#4: GO DIRECTLY TO AIRLINE WEBSITES
That said, if you found an eye-popping deal on a search engine that utilizes multiple carriers, take it—the hassle of pricing individual flights in a multiple-leg, multiple-carrier itinerary will drive you batty, to say nothing of accidentally landing in New York’s JFK Airport when you fly out of La Guardia in 15 minutes.
Travelers can plug in international trips of two weeks or less up to six months in advance. FareCompare.com is also worth consulting; it displays a calendar showing which days offer the lowest fares on specific routes. Just want to keep an eye on which airlines are offering sales and specials, visit Smartertravel.com
While the Internet is an essential tool, don’t forget that good travel agents have access to consolidator fares and can also help save you money on flights.
Skyauction.com is another excellent auction site for air and hotel packages, hotel nights in Italy's major cities and coach and business class airline tickets. Sky Auction also has a “Buy It Now” option; for instance, purchase up to eight roundtrip tickets between Rome and New York for $475 each (plus taxes and fuel surcharge of $270). That’s a great deal but additional surcharges apply depending on the dates of travel (all of this is explained on the bidding page);
A new breed of search engine has cropped up in the past few years: the aggregator site. Sites like Qixo, Kayak, and SideStep search a whole flock of search engines as well as airline sites themselves. Why go the extra step? Many of the budget airlines that have great inexpensive fares, like Southwest, don’t do business with consolidators like Travelocity, so by searching only those sites, you’re missing half the market. Our favorite is Mobissimo, which on multiple comparisons brought up the lowest fares most quickly.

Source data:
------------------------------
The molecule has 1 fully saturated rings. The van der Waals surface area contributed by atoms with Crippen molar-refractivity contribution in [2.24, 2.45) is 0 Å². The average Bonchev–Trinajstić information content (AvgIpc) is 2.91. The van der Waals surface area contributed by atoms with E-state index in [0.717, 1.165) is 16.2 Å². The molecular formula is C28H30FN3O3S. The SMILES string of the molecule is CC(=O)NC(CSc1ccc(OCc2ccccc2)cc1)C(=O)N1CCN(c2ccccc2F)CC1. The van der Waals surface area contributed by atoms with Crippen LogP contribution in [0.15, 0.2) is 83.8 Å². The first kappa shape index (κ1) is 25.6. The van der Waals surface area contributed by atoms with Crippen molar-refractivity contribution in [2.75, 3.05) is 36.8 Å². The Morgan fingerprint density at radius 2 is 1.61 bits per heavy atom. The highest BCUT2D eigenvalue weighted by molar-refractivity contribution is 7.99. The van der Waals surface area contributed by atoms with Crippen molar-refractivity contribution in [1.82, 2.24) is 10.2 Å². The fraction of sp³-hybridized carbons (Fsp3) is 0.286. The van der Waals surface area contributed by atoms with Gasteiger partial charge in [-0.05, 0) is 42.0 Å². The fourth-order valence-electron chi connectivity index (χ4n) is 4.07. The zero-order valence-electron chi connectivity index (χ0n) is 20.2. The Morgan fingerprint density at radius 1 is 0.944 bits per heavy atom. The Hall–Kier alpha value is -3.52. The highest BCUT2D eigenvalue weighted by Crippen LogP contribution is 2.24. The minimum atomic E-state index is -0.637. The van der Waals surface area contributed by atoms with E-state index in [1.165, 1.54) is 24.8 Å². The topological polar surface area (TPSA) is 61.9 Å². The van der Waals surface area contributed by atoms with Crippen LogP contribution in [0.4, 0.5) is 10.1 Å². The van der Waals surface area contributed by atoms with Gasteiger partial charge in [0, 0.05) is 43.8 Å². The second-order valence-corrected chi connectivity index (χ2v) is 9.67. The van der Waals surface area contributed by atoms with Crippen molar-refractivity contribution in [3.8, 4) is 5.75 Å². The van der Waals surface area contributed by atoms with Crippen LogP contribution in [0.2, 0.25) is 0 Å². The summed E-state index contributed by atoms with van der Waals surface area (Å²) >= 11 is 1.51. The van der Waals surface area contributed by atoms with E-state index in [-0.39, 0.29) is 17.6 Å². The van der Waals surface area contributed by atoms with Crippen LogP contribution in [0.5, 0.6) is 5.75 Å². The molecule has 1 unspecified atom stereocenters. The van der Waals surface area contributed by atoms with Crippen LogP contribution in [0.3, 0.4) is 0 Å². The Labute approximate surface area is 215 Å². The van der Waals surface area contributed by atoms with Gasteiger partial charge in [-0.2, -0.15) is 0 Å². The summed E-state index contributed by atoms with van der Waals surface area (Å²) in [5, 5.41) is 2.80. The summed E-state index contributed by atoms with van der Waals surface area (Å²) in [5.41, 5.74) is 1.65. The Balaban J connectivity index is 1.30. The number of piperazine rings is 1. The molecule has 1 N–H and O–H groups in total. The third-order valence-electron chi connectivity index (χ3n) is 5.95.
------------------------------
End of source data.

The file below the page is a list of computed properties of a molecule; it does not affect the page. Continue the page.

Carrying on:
Okay, so you’re not planning on circumnavigating the earth anytime soon, but how about a little continental perambulation? There are plenty of smaller-scale deals with specific airlines and alliances that can save you tons on intra-continental travel. For example, the Star Alliance, a group of 16 airlines, including United, Lufthansa, Thai Airways, and Air Canada, offers discounted air passes for Europe, North America, Asia, and the South Pacific, among others. Passengers buy between three and ten coupons starting at $65 each, which are then redeemable for single-segment flights between any of the alliance’s destinations in the given region. Similar deals are also available within certain countries, with deals on international airfare and a set number of intra-country flights. For example, Qantas, in association with Tourism Australia, currently offers international airfare and three domestic flights for prices starting at $999, far cheaper than any other DIY pricing available. The best way to track down packages like this is to check the websites of the national airlines or the country’s tourism website, easily accessible via Google.
Buy your ticket well in advance. Most airlines discount tickets are purchased 7, 14, or 21 days before the departure dates.
LAST-MINUTE SEATS FOR SALE
Airtech targets a similarly flexible demographic as courier agencies, but puts passengers on empty or standby seats at the last minute. If you’re flexible with your dates and destinations, you can get pretty sweet deals, like a flight to Europe for about $200. First, buy a FlightPass for travel between certain regions, say the U.S. and Europe, with a departure window of two to four days. When a flight comes up to your preferred destination, you’ll get a call. If it fits you desires and interests, you head to the airport and redeem your pass for the tickets. Think of it as the budget traveler’s way of flying on standby. One intrepid traveler used Airtech to get home to Greece for the 2004 Olympics. She got the call—a flight to Amsterdam from Washington, D.C., for around $200—and headed out that afternoon. After a leisurely day in the Netherlands, she hopped a train south to Athens and reached her destination for half of what it would’ve cost had she flown direct. Plus she got to go to Amsterdam. But if you need to be in a certain city at a certain time, Airtech ain’t for you.